Cannabis is an ancient plant, having evolved on the planet over 65 million years ago. Humans are known to have been cultivating it for at least 10,000 years, starting in the neolithic age. Since ancient times it has been used variably as an effective way to quell anxiety, depression, pain, seizures and more, and is now evolving as a medicine for many ailments and conditions. Despite this, and due to the fact that the plant has been prohibited for many years, modern scientists have had limited ability to study its effects, both positive and negative. Therefore, we have never quite understood how it works on the human body, until recently.
It was only in 1964 that an Israeli scientist named Raphael Mechoulam was able to isolate THC and CBD, two major compounds of the plant. After this discovery, scientists were intrigued to understand how these compounds work on the human body. As they traced a backward path in trying to understand how the isolates work, they made a discovery of major importance — the Endocannabinoid System (ECS).
“By using a plant that has been around for thousands of years, we discovered a new physiological system of immense importance,” says Raphael Mechoulam, the dean of the transnational cannabinoid research community. “We wouldn’t have been able to get there if we had not looked at the plant.”
In fact, according to Dr. John McPartland, the ECS started evolving around 500 million years ago, when complex life was a simple sponge, well before the appearance of cannabis on the planet. The discovery of cannabis compounds led scientists to the discovery of this ancient system, and therefore it was dubbed the Endocannabinoid System.
The ECS is a signaling system that resides within our cells and within thousands of other biological lifeforms, basically everything on our planet with the exception of insects. While much is still unknown about this ancient system, we do know that our bodies are full of endocannabinoid receptors on our cells, and that it is responsible for maintaining homeostasis and many of our normal day-to-day functions.
Cell receptors are basically a set of locks, each with a set of corresponding keys which are chemical molecules called “agonists”. Each time an agonist is bound to a cell receptor it relays instructions that trigger essential bodily functions and patterns. The ECS is made up of two primary cell receptors. CB1 and CB2. Each of these receptors activate in different parts of our bodies.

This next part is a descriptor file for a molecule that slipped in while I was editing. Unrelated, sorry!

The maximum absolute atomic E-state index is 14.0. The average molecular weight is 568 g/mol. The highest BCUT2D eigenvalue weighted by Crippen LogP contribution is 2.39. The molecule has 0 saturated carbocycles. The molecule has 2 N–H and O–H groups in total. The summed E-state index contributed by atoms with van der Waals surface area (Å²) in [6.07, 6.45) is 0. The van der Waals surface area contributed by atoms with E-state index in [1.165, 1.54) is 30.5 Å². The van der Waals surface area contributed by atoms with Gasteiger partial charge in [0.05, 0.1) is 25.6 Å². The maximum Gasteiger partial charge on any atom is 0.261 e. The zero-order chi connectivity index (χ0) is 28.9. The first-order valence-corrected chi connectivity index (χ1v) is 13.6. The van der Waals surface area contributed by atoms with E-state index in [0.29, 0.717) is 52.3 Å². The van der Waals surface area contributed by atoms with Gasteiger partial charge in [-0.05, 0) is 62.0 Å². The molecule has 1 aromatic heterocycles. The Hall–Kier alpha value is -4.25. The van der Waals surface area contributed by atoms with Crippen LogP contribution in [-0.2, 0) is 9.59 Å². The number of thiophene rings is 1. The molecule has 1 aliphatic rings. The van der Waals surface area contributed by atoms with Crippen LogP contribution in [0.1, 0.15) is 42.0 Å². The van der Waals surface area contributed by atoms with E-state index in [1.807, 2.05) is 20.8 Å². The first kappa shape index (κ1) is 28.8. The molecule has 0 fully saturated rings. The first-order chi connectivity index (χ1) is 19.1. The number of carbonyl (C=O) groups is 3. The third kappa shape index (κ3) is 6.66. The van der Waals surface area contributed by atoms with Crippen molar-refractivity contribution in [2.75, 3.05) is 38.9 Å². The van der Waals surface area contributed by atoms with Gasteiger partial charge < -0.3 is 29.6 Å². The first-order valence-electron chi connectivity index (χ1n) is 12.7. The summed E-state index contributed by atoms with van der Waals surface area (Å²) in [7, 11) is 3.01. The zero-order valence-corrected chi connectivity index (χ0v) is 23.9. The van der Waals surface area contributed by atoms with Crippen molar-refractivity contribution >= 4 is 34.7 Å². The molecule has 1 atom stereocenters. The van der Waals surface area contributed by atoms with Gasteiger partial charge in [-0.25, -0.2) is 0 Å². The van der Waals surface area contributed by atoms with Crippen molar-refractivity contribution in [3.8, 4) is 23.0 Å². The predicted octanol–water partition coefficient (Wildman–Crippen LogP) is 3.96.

CB1 receptors are found throughout the body, but mostly exist in the brain and spinal cord. They are concentrated in areas such as in the hypothalamus and regulate appetite, and the amygdala, which plays a role in memory and emotional processing. They are also found in nerve endings where they can help reduce pain sensations. Typically concentrated in immune cells and the peripheral nervous system, CB2 works to reduce inflammation as an immune response.
We produce a natural cannabinoid called Anandamide which is only synthesized and delivered to our CB receptors when the body signals that it is required. Therefore scientists believe THC from external sources (cannabis) actually serve to activate the ECS, prompting it to work at a stronger and more productive rate than normal.
Typically the effects of THC are considered to be psychoactive, but the compound works far beyond getting you high. It is proven to help with chronic pain, nausea, appetite, asthma and glaucoma and has a symbiotic effect on the body when consumed with CBD.
Interestingly, CBD does not bind with a receptor. Instead, it works by inhibiting the enzyme FAAH which prevents and slows down the breakdown of the naturally occurring anandamide, thereby strengthening our own natural processes.
We’re now discovering that our endocannabinoid system regulates many aspects of our well-being related to wellness and quality of life. We’re hopeful that by enabling scientists to research how cannabis can help regulate this system will lead to some critical discoveries in how to help people (and animals!) live long and much healthier lives.